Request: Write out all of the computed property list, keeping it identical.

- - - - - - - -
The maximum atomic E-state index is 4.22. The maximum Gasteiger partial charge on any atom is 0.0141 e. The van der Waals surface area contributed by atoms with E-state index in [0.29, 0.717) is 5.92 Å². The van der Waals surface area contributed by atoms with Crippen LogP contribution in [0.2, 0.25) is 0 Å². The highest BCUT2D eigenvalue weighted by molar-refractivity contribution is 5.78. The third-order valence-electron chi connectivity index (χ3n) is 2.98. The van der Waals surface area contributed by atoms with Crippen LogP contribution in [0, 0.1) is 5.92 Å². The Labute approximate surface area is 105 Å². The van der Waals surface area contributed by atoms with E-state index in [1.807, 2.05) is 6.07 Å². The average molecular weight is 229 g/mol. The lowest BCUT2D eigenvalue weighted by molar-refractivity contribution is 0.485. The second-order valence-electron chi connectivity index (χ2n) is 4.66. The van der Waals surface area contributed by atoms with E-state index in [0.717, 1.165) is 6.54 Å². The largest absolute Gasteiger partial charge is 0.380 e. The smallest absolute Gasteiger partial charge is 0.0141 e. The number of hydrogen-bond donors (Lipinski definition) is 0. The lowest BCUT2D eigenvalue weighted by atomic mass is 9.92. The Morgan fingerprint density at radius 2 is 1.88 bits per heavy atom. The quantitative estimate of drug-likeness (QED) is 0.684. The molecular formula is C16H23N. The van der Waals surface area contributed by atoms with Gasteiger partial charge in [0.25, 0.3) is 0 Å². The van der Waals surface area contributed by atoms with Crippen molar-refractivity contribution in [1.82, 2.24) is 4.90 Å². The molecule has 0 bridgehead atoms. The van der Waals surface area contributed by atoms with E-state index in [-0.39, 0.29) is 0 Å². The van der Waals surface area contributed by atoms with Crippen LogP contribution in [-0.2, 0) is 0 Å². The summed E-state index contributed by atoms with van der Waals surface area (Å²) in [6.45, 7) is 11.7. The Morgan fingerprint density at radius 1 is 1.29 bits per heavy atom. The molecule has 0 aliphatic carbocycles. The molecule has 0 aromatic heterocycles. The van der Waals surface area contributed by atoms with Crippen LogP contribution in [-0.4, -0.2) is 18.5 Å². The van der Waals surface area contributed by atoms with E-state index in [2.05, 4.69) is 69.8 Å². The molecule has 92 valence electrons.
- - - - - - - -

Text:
The maximum atomic E-state index is 4.22. The maximum Gasteiger partial charge on any atom is 0.0141 e. The van der Waals surface area contributed by atoms with E-state index in [0.29, 0.717) is 5.92 Å². The van der Waals surface area contributed by atoms with Crippen LogP contribution in [0.2, 0.25) is 0 Å². The highest BCUT2D eigenvalue weighted by molar-refractivity contribution is 5.78. The third-order valence-electron chi connectivity index (χ3n) is 2.98. The van der Waals surface area contributed by atoms with Crippen LogP contribution in [0, 0.1) is 5.92 Å². The Labute approximate surface area is 105 Å². The van der Waals surface area contributed by atoms with E-state index in [1.807, 2.05) is 6.07 Å². The average molecular weight is 229 g/mol. The lowest BCUT2D eigenvalue weighted by molar-refractivity contribution is 0.485. The second-order valence-electron chi connectivity index (χ2n) is 4.66. The van der Waals surface area contributed by atoms with E-state index in [0.717, 1.165) is 6.54 Å². The largest absolute Gasteiger partial charge is 0.380 e. The smallest absolute Gasteiger partial charge is 0.0141 e. The number of hydrogen-bond donors (Lipinski definition) is 0. The lowest BCUT2D eigenvalue weighted by atomic mass is 9.92. The Morgan fingerprint density at radius 2 is 1.88 bits per heavy atom. The quantitative estimate of drug-likeness (QED) is 0.684. The molecular formula is C16H23N. The van der Waals surface area contributed by atoms with Gasteiger partial charge in [0.25, 0.3) is 0 Å². The van der Waals surface area contributed by atoms with Crippen molar-refractivity contribution in [1.82, 2.24) is 4.90 Å². The molecule has 0 bridgehead atoms. The van der Waals surface area contributed by atoms with E-state index in [-0.39, 0.29) is 0 Å². The van der Waals surface area contributed by atoms with Crippen LogP contribution in [-0.2, 0) is 0 Å². The summed E-state index contributed by atoms with van der Waals surface area (Å²) in [6.45, 7) is 11.7. The Morgan fingerprint density at radius 1 is 1.29 bits per heavy atom. The molecule has 0 aliphatic carbocycles. The molecule has 0 aromatic heterocycles. The van der Waals surface area contributed by atoms with Crippen LogP contribution in [-0.4, -0.2) is 18.5 Å². The van der Waals surface area contributed by atoms with E-state index in [2.05, 4.69) is 69.8 Å². The molecule has 92 valence electrons.